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Finally, a way to defang ransomware

Finally, a way to defang ransomware

Anti-malware companies, like antivirus companies, are chasing constantly moving targets.  When a new piece of nasty code appears, these firms analyze it and as quickly as possible update their software to protect against the new threat.  Unfortunately, by the time firms learn about a new piece of ransomware, all the data on your computer -- or your organization’s servers -- may be encrypted and held hostage.

Researchers at the Florida Institute for Cybersecurity Research at the University of Florida, however, have come up with a new strategy that promises to make ransomware harmless before it can encrypt more than a few files.

“We’ve seen a huge number of regular users, companies, hospitals, public institutions suffer from malware and ransomware attacks,” said Patrick Traynor, associate professor in UF's department of computer and information science.  When Nolen Scaife, a graduate student who had worked for years in corporate computer security, arrived at the department, Scaife suggested they do something about the problem.

“We started this well over a year and half ago,” Traynor said.  The team soon discovered that writing ransomware was a lot easier than countering it.  “It turns out that writing ransomware is not all that difficult,” Traynor explained.  “Anyone who can essentially traverse the file system and who can use cryptographic libraries -- even badly -- can write ransomware.” 

So Traynor and Scaife studied the behavior of a variety of ransomware to learn how to detect the point at which it starts its nefarious activities.  “That's the genesis of CryptoDrop,” Traynor said.

“All ransomware really has to do is read your data, encrypt it, write it back to the disk and get rid of the original data,” Scaife said.  “If it doesn't do one of these three things, it is going to be very hard for [the criminals] to get you to pay the ransom.”

Like detectives profiling suspects, the team realized that different strains of ransomware conducted these operations in various ways.  The researchers couldn’t, for example, count on using calls to the computer’s encryption library as a sure-fire sign of ransomware because some ransomware programs come equipped with their own encryption libraries.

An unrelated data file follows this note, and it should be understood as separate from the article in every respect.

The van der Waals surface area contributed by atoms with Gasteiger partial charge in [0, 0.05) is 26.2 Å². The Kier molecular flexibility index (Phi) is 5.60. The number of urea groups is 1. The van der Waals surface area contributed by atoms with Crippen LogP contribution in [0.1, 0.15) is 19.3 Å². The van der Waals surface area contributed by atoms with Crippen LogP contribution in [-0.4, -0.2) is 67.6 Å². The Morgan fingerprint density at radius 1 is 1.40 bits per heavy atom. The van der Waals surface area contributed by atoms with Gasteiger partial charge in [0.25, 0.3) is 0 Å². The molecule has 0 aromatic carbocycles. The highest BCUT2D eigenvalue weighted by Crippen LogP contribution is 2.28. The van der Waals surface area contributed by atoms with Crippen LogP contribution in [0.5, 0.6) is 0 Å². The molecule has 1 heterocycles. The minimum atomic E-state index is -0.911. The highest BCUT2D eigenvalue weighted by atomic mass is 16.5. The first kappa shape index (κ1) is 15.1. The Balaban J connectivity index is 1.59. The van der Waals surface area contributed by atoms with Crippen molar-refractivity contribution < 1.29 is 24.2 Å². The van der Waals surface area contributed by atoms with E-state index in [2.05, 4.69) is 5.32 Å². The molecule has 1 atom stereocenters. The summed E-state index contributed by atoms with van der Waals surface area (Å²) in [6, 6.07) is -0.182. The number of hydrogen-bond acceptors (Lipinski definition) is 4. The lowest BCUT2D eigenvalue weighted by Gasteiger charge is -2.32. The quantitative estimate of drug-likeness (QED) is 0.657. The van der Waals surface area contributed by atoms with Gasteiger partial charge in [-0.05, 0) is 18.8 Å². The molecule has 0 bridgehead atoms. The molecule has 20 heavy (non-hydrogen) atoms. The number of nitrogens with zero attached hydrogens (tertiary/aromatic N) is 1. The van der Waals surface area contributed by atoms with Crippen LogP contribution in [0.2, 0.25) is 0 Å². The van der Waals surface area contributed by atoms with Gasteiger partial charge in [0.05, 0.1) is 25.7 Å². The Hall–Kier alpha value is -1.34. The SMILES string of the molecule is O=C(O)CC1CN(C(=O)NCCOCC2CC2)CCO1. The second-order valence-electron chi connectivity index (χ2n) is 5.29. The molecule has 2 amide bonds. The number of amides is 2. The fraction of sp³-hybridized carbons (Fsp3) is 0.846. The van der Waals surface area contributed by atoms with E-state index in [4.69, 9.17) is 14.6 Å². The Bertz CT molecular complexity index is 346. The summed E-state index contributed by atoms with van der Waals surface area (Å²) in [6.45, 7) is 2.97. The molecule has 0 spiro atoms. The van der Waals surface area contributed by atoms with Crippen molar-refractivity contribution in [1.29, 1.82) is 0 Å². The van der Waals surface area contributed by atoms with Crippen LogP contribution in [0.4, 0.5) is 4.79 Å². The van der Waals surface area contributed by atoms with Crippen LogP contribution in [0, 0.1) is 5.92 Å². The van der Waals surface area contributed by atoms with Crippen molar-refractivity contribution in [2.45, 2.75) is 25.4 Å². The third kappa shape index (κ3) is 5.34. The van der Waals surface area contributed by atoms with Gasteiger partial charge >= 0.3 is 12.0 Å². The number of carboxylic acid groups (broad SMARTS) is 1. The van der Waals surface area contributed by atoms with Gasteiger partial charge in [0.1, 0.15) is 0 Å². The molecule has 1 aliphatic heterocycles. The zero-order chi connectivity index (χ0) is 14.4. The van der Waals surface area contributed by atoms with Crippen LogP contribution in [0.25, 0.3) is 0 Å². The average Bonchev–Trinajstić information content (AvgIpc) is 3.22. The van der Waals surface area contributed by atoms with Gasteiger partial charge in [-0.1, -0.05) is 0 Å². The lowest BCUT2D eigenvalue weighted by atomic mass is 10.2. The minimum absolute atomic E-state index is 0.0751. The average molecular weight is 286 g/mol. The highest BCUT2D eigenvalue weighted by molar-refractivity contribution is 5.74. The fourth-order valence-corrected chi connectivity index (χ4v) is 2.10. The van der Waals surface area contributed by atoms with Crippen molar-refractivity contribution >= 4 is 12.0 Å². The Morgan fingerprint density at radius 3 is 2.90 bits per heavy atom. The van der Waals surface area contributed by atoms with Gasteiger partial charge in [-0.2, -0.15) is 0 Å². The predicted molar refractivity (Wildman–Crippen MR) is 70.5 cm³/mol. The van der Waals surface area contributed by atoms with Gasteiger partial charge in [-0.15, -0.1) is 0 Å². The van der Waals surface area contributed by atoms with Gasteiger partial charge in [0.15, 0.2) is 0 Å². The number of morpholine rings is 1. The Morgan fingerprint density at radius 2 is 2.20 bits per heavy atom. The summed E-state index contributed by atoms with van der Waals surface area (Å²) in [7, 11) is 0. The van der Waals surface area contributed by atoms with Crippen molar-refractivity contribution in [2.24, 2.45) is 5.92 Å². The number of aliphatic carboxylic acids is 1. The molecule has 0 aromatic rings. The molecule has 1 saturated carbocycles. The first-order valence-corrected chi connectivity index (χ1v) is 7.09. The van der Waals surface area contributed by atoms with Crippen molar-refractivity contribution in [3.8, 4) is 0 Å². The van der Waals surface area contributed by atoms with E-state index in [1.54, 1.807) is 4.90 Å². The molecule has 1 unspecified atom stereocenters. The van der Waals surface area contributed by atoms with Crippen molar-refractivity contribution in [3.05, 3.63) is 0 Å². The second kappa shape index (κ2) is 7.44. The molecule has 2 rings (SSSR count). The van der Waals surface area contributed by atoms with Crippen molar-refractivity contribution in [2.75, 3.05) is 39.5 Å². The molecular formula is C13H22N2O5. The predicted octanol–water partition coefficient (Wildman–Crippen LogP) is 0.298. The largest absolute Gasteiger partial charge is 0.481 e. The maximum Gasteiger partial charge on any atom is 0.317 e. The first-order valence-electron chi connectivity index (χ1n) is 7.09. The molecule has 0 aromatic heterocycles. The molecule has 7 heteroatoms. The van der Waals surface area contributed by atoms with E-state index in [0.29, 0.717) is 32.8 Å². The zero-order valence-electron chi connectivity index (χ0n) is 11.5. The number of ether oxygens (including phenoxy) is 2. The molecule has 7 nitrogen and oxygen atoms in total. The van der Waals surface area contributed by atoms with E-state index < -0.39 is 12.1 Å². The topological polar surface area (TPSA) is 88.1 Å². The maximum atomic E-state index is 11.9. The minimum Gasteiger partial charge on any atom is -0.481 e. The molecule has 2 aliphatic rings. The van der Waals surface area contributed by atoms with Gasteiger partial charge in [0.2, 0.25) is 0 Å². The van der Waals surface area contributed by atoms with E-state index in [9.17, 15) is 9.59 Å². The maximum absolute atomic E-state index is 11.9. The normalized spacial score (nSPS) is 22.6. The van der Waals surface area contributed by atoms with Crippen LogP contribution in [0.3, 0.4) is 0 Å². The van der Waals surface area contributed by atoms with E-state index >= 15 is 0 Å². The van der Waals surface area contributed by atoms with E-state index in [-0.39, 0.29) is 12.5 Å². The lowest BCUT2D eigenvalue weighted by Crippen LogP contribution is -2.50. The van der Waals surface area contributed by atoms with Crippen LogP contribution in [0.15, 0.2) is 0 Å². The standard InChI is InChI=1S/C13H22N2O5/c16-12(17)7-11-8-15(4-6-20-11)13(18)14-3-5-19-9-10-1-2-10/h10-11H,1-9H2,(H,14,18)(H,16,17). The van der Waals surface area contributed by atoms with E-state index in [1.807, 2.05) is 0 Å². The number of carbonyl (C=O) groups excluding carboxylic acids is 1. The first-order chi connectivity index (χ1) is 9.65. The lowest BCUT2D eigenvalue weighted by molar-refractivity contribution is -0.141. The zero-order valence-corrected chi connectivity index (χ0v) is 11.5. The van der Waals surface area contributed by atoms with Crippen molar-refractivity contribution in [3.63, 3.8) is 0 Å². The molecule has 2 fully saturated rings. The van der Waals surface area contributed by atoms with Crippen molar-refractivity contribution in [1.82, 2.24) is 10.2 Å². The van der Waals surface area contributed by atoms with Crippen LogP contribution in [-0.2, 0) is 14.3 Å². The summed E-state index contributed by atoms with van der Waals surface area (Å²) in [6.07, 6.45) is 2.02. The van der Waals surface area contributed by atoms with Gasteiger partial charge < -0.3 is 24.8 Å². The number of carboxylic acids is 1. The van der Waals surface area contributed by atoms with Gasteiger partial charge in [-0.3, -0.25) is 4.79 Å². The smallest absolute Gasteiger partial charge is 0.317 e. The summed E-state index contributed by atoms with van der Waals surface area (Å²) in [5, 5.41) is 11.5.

So the team flipped their strategy and started to monitor the user’s data -- rather than the activity of programs. 

“What we're not trying to do is to stop ransomware from being downloaded and run on your computer,” Scaife said.  “What we're trying to do is say, ‘OK, if it gets past the other defenses on your system and it starts encrypting your files, how fast can we detect this and stop it before it encrypts all of your files or a substantial number of your files?’"

Once CryptoDrop detects changes in the first several data files, the program prompts the user and asks if the encryption operation is intentional.  “CryptoDrop puts the user’s data on lockdown while it awaits the user’s response,” Scaife said.  “We sit in between everything that is running on your computer and the file system.”

If it is ransomware at work, Scaife said CryptoDrop can prevent it from accessing data files.  “At that point the ransomware has likely encrypted a small number of your files, so hopefully you can recover those via some mechanism like a backup, but the rest of your data should be intact and untampered with,” he said.

At least for now, CryptoDrop doesn’t take the extra step of removing the ransomware, leaving that for an antimalware program.

Traynor says CryptoDrop has already attracted the attention of software companies interested in marketing the program, as well as from some firms interested in deploying it in their enterprises.  “We’re working hard to find the right partner,” Traynor said. “Hopefully, we can bring it to market in the next couple of months.”

Posted by Patrick Marshall on Aug 02, 2016 at 1:16 PM


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